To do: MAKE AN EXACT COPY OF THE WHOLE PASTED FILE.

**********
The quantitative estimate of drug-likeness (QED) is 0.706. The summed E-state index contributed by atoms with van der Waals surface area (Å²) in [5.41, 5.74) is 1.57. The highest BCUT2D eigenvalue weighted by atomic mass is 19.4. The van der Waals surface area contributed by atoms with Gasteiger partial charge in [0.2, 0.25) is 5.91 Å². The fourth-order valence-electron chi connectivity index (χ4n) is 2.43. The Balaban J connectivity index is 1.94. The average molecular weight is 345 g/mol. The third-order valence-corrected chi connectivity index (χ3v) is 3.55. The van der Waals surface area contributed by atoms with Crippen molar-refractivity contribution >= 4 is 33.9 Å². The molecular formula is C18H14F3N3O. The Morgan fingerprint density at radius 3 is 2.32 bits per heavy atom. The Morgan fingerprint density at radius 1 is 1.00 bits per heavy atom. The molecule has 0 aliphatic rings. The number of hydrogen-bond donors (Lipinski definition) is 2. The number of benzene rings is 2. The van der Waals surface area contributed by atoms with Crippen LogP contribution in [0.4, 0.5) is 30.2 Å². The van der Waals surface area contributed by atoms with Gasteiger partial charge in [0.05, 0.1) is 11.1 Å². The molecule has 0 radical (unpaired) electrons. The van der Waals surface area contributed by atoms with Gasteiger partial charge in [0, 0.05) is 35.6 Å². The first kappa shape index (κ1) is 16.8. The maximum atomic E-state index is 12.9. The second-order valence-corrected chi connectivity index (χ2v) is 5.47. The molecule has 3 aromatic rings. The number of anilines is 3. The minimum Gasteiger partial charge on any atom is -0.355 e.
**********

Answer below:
The quantitative estimate of drug-likeness (QED) is 0.706. The summed E-state index contributed by atoms with van der Waals surface area (Å²) in [5.41, 5.74) is 1.57. The highest BCUT2D eigenvalue weighted by atomic mass is 19.4. The van der Waals surface area contributed by atoms with Gasteiger partial charge in [0.2, 0.25) is 5.91 Å². The fourth-order valence-electron chi connectivity index (χ4n) is 2.43. The Balaban J connectivity index is 1.94. The average molecular weight is 345 g/mol. The third-order valence-corrected chi connectivity index (χ3v) is 3.55. The van der Waals surface area contributed by atoms with Crippen molar-refractivity contribution >= 4 is 33.9 Å². The molecular formula is C18H14F3N3O. The Morgan fingerprint density at radius 3 is 2.32 bits per heavy atom. The Morgan fingerprint density at radius 1 is 1.00 bits per heavy atom. The molecule has 0 aliphatic rings. The number of hydrogen-bond donors (Lipinski definition) is 2. The number of benzene rings is 2. The van der Waals surface area contributed by atoms with Crippen LogP contribution in [0.4, 0.5) is 30.2 Å². The van der Waals surface area contributed by atoms with Gasteiger partial charge in [0.05, 0.1) is 11.1 Å². The molecule has 0 radical (unpaired) electrons. The van der Waals surface area contributed by atoms with Gasteiger partial charge in [0, 0.05) is 35.6 Å². The first kappa shape index (κ1) is 16.8. The maximum atomic E-state index is 12.9. The second-order valence-corrected chi connectivity index (χ2v) is 5.47. The molecule has 3 aromatic rings. The number of anilines is 3. The minimum Gasteiger partial charge on any atom is -0.355 e.